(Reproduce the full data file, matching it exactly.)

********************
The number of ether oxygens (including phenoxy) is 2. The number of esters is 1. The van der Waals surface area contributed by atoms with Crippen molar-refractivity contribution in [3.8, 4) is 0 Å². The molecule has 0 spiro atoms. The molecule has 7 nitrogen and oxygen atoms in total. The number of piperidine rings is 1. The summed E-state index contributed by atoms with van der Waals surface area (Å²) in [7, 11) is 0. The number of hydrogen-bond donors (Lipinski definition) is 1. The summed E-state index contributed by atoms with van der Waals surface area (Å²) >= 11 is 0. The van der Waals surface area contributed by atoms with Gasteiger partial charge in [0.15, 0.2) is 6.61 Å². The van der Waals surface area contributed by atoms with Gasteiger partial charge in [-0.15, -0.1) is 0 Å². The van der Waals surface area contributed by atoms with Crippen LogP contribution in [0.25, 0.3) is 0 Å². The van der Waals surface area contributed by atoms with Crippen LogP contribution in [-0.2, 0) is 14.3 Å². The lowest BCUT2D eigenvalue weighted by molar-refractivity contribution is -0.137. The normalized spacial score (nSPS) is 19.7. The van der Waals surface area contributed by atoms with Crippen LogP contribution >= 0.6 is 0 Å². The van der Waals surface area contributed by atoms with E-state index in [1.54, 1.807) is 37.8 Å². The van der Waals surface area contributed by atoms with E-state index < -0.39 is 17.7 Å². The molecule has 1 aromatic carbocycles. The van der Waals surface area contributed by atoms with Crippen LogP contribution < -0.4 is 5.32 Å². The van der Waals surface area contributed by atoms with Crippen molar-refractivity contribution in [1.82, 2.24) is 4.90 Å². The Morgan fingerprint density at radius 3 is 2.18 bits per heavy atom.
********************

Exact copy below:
The number of ether oxygens (including phenoxy) is 2. The number of esters is 1. The van der Waals surface area contributed by atoms with Crippen molar-refractivity contribution in [3.8, 4) is 0 Å². The molecule has 0 spiro atoms. The molecule has 7 nitrogen and oxygen atoms in total. The number of piperidine rings is 1. The summed E-state index contributed by atoms with van der Waals surface area (Å²) in [7, 11) is 0. The number of hydrogen-bond donors (Lipinski definition) is 1. The summed E-state index contributed by atoms with van der Waals surface area (Å²) >= 11 is 0. The van der Waals surface area contributed by atoms with Gasteiger partial charge in [0.15, 0.2) is 6.61 Å². The van der Waals surface area contributed by atoms with Gasteiger partial charge in [-0.15, -0.1) is 0 Å². The van der Waals surface area contributed by atoms with Crippen LogP contribution in [0.25, 0.3) is 0 Å². The van der Waals surface area contributed by atoms with Crippen LogP contribution in [-0.2, 0) is 14.3 Å². The lowest BCUT2D eigenvalue weighted by molar-refractivity contribution is -0.137. The normalized spacial score (nSPS) is 19.7. The van der Waals surface area contributed by atoms with Crippen LogP contribution >= 0.6 is 0 Å². The van der Waals surface area contributed by atoms with E-state index in [1.54, 1.807) is 37.8 Å². The van der Waals surface area contributed by atoms with E-state index < -0.39 is 17.7 Å². The molecule has 1 aromatic carbocycles. The van der Waals surface area contributed by atoms with Crippen LogP contribution < -0.4 is 5.32 Å². The van der Waals surface area contributed by atoms with Crippen molar-refractivity contribution in [1.82, 2.24) is 4.90 Å². The Morgan fingerprint density at radius 3 is 2.18 bits per heavy atom.